How close is your home, school, or playground to the proposed PennEast pipeline route? Use this interactive map to find out.
(Click on + repeatedly until you see your location. You will have to reposition the map as you click to stay on the route.)
The PennEast Pipeline Company, LLC, proposes to construct a 118-mile natural gas pipeline from Pennsylvania through towns in Mercer and Hunterdon counties in New Jersey.
PennEast is a partnership that includes the following companies:
The PennEast pipeline would threaten the health and safety of our communities, private landowners, taxpayer-preserved open space, our drinking water, and significant natural and historic resources.
The proposed PennEast pipeline has been described as “a solution in search of a problem.” Data and analysis show the pipeline isn’t necessary to meet demand, reduce natural gas prices, or ensure a reliable, low-cost transition to a clean energy future.
Crossing the Delaware River and more than 4,300 acres of preserved lands in New Jersey, the pipeline will threaten significant natural and historic resources. It would damage scores of pristine, protected streams and jeopardize populations of threatened and endangered species such as long-tailed salamanders.
PennEast would bring an additional one billion cubic feet per day of fracked gas into Hunterdon and Mercer counties, adding to at least 1.3 billion cubic feet of excess capacity already serving New Jersey’s needs. The project would condemn nearly 150 private properties and public open spaces, all for a project that New Jersey’s utility consumer watchdog called “unneeded” and “unfair to ratepayers” who would foot the bill.
New Jersey currently has substantial excess pipeline capacity to meet its needs — even during extreme cold periods — and PennEast would add to this capacity unnecessarily. By creating a further glut in capacity, PennEast would increase costs to New Jersey consumers by $180 million to $280 million per year.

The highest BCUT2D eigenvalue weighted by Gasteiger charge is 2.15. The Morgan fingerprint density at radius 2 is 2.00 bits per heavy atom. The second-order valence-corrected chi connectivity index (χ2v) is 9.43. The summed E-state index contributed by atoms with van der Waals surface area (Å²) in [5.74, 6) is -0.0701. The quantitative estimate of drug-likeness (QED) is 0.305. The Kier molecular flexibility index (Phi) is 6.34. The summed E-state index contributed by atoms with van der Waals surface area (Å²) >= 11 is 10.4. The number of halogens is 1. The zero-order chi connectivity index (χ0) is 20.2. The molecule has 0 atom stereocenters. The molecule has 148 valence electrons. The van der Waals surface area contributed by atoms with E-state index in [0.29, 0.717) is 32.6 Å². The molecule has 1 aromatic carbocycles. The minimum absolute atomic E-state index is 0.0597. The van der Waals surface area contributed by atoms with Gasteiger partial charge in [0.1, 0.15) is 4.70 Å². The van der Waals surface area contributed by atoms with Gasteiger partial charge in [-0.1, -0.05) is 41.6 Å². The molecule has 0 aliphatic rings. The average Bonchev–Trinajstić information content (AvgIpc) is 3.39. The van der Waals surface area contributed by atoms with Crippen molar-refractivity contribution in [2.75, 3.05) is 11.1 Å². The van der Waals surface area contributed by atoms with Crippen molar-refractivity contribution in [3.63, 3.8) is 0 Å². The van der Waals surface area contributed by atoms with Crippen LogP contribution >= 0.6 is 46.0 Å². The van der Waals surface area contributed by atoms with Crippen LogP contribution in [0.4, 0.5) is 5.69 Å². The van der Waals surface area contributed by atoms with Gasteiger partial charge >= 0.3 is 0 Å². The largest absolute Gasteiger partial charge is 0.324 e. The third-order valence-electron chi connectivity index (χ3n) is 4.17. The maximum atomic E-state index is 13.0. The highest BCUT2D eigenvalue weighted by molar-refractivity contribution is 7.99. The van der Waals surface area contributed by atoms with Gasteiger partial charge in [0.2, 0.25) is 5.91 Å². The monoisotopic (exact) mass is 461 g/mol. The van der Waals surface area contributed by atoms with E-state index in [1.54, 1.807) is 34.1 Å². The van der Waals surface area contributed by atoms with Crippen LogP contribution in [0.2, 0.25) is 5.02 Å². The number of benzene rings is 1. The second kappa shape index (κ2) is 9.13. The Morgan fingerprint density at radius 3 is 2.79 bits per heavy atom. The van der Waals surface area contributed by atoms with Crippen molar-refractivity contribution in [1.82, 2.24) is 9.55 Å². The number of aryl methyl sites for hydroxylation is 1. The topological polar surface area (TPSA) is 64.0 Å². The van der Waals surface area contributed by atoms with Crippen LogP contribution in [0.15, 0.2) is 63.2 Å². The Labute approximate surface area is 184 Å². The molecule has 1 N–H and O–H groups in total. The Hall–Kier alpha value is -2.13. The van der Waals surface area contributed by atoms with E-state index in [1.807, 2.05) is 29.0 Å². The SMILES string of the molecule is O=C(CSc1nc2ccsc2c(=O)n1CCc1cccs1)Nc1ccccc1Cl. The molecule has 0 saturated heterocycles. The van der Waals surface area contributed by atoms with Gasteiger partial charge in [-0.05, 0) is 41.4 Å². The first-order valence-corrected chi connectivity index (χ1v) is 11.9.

PennEast is opposed by every New Jersey municipality in its path, as well as many federal, state, and local elected officials. PennEast significantly overstated the number of total jobs it would create “by approximately two-thirds or more,” one study found.
A recent economic impact analysis presented to the New Jersey Conservation Foundation found that the number of jobs PennEast claims its pipeline would create was significantly overstated. The report also noted that “half or more” of the jobs would go to workers who live outside New Jersey and Pennsylvania, and only 10 permanent jobs would be created in New Jersey.
Despite the pipeline not being approved, PennEast developers are seizing land from New Jersey homeowners via eminent domain.
How does natural gas affect the environment? The proposed PennEast pipeline would have a devastating and
lasting effect on our land, water, forests and wildlife.
PennEast plans to cut costs on pipeline safety. The New Jersey Board of Public Utilities (BPU) determined that the federal pipeline safety statutes do not provide an adequate level of safety for the public. As a result, they have enacted far more stringent rules in the state to help prevent pipeline accidents, requiring that thicker Class 4 pipeline be used.
Preserved lands are often targeted for linear developments like pipelines, as they provide the least expensive routes.
“The pipeline proposed by the PennEast Pipeline Company, LLC…would adversely and permanently affect critical forest and water resources that provide essential habitat and other natural resource services.”
“The PennEast pipeline threatens waterways, farmland, open space, and private land in one of the most beautiful natural areas of New Jersey, with no clear demonstration of economic need for our state. I strongly oppose its construction, and as a member of Congress I will support tightening the rules that allow such pipelines to be approved in the first place.”
“This pipeline is terrible. This one has to be stopped.”